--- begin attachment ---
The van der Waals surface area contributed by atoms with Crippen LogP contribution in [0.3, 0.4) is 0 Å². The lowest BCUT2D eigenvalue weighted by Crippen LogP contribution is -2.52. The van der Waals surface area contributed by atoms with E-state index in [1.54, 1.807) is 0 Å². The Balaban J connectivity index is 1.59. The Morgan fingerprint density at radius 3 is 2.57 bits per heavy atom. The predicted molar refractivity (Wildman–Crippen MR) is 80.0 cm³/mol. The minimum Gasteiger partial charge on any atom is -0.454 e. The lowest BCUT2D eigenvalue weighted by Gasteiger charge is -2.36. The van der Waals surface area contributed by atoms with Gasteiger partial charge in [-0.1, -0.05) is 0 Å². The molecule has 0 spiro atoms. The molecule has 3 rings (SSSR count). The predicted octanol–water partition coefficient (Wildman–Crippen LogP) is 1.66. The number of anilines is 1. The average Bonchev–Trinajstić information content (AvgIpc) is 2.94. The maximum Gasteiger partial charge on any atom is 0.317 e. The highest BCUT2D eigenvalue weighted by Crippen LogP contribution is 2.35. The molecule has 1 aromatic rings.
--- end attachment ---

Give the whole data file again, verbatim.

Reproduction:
The van der Waals surface area contributed by atoms with Crippen LogP contribution in [0.3, 0.4) is 0 Å². The lowest BCUT2D eigenvalue weighted by Crippen LogP contribution is -2.52. The van der Waals surface area contributed by atoms with E-state index in [1.54, 1.807) is 0 Å². The Balaban J connectivity index is 1.59. The Morgan fingerprint density at radius 3 is 2.57 bits per heavy atom. The predicted molar refractivity (Wildman–Crippen MR) is 80.0 cm³/mol. The minimum Gasteiger partial charge on any atom is -0.454 e. The lowest BCUT2D eigenvalue weighted by Gasteiger charge is -2.36. The van der Waals surface area contributed by atoms with Gasteiger partial charge in [-0.1, -0.05) is 0 Å². The molecule has 0 spiro atoms. The molecule has 3 rings (SSSR count). The predicted octanol–water partition coefficient (Wildman–Crippen LogP) is 1.66. The number of anilines is 1. The average Bonchev–Trinajstić information content (AvgIpc) is 2.94. The maximum Gasteiger partial charge on any atom is 0.317 e. The highest BCUT2D eigenvalue weighted by Crippen LogP contribution is 2.35. The molecule has 1 aromatic rings.